Yet, no matter how pretty a game looks, it's gameplay that counts and Punchout!! doesn't disappoint, proving frustrating and addictive in equal measure.
A word of warning though: don't a "proper" boxing simulation - that's not what Punchout!! is about. You can only view the action from above and behind Little Mac and your movement is limited to punches, ducking and weaving from side to side. If you're expecting a "proper" boxing game, you will find this tremendously limiting.
Punchout!! is not meant to be a realistic simulation. Each fighter has a pattern the key to success lies in learning the pattern of your opponent, then hitting them when they are at their most vulnerable.
Inevitably, this can make Punchout!! a slightly frustrating and mechanistic game. The first time you come across a new fighter you will probably lose, as their special moves are devastating until you learn how to counter them. There is, however, a real sense of achievement when you finally spot the pattern and learn how to counter it. Even so, it's not always easy to win: precise timing is needed to avoid the special moves and launch your own successful counter attack. It's here Punchout!! becomes frustratingly addictive, rather than just plain frustrating. You become determined to beat the man in front of you and will keep playing until you do.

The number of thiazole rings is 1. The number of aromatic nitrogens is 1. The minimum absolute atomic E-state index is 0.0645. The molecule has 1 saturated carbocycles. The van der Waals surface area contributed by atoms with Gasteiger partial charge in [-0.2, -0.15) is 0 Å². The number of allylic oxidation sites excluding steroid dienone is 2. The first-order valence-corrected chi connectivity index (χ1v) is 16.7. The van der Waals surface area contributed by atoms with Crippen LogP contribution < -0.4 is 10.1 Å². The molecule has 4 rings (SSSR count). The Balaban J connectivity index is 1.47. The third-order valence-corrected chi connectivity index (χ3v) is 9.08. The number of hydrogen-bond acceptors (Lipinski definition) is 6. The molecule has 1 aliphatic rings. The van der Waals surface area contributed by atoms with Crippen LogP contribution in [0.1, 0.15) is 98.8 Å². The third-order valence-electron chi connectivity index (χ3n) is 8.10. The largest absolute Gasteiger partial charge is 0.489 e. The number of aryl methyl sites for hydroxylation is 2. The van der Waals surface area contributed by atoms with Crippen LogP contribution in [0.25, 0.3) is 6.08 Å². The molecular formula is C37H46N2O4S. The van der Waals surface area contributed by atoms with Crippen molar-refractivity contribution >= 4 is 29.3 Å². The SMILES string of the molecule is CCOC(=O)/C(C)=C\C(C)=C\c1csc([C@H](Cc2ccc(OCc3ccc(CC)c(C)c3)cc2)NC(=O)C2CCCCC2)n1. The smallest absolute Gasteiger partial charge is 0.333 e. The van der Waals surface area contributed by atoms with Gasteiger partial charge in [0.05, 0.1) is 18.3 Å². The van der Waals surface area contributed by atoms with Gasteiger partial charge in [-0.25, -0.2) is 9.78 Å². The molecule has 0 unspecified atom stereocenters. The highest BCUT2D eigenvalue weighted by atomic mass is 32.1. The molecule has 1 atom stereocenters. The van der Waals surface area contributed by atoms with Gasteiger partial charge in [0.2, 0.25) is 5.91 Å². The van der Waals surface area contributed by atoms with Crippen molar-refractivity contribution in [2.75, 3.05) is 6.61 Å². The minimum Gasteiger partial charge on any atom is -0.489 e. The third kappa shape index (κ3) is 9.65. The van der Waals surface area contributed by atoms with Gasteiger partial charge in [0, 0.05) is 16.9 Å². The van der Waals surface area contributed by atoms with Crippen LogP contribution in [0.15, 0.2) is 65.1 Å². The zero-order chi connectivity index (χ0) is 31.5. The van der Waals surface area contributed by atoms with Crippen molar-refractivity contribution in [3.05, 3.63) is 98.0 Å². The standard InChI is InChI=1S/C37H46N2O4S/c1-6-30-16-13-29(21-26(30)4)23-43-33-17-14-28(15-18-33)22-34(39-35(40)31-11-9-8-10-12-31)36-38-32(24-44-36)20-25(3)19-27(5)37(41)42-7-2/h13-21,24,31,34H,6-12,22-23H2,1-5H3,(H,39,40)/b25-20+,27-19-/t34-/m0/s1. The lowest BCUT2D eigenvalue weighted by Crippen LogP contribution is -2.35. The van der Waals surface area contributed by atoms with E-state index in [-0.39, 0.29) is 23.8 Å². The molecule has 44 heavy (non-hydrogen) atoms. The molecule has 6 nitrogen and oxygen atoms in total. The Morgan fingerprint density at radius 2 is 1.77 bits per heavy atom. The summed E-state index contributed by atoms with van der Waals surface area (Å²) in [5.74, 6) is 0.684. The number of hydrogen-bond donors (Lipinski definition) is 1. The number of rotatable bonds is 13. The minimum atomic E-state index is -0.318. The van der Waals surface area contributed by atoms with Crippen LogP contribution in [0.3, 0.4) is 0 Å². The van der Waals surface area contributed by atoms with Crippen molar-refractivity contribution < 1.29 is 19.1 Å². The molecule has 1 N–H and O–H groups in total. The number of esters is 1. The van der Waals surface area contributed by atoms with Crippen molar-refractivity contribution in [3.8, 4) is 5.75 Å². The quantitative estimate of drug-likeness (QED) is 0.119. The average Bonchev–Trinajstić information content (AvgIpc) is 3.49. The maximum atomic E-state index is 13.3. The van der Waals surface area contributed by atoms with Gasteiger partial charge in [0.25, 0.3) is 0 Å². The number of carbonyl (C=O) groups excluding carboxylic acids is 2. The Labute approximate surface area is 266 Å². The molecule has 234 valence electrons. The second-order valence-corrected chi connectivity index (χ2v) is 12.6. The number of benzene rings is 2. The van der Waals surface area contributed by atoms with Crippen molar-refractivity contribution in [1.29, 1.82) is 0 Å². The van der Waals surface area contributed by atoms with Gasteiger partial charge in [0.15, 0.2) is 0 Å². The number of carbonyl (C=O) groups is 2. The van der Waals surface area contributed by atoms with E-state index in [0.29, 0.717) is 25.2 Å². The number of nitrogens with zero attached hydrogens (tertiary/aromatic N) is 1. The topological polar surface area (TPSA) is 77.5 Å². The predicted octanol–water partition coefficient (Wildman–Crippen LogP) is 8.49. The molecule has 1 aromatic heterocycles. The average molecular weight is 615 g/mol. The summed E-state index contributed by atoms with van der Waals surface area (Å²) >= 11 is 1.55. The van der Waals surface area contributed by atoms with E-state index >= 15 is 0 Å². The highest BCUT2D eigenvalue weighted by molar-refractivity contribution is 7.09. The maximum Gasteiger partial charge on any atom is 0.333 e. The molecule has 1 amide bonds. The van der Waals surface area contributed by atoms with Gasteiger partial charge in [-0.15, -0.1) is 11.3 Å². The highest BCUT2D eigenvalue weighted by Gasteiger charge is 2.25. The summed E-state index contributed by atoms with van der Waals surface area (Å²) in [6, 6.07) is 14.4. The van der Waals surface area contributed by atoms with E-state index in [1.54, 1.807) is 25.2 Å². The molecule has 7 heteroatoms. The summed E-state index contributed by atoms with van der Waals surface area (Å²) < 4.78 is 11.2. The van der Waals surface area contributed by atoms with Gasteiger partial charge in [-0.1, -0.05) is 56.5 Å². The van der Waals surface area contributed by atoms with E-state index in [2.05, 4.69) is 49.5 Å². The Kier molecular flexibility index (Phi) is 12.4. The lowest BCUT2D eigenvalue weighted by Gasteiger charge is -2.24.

It does become a little frustrating if you keep losing to the same person. Mrs SWSt has heard many an anguished cry as I've been within a whisker of beating an opponent, only to fall victim to a devastating special move. True, there is a practice mode where you can fight any boxer you've already come across, but this isn't always helpful. Since you can't suffer any damage, you can't tell whether you would have beaten them in a "normal" fight.
With only 13 fighters, I did have some concerns over the long term challenge, but it's not as short as first seems. Once you have beaten all 13, you have to defend your title against the same opponents; except this time they have new moves and are far tougher to beat. Effectively, this gives 26 different opponents and, whilst the game will not offer much of a challenge to hardened gamers, it is still fun to play.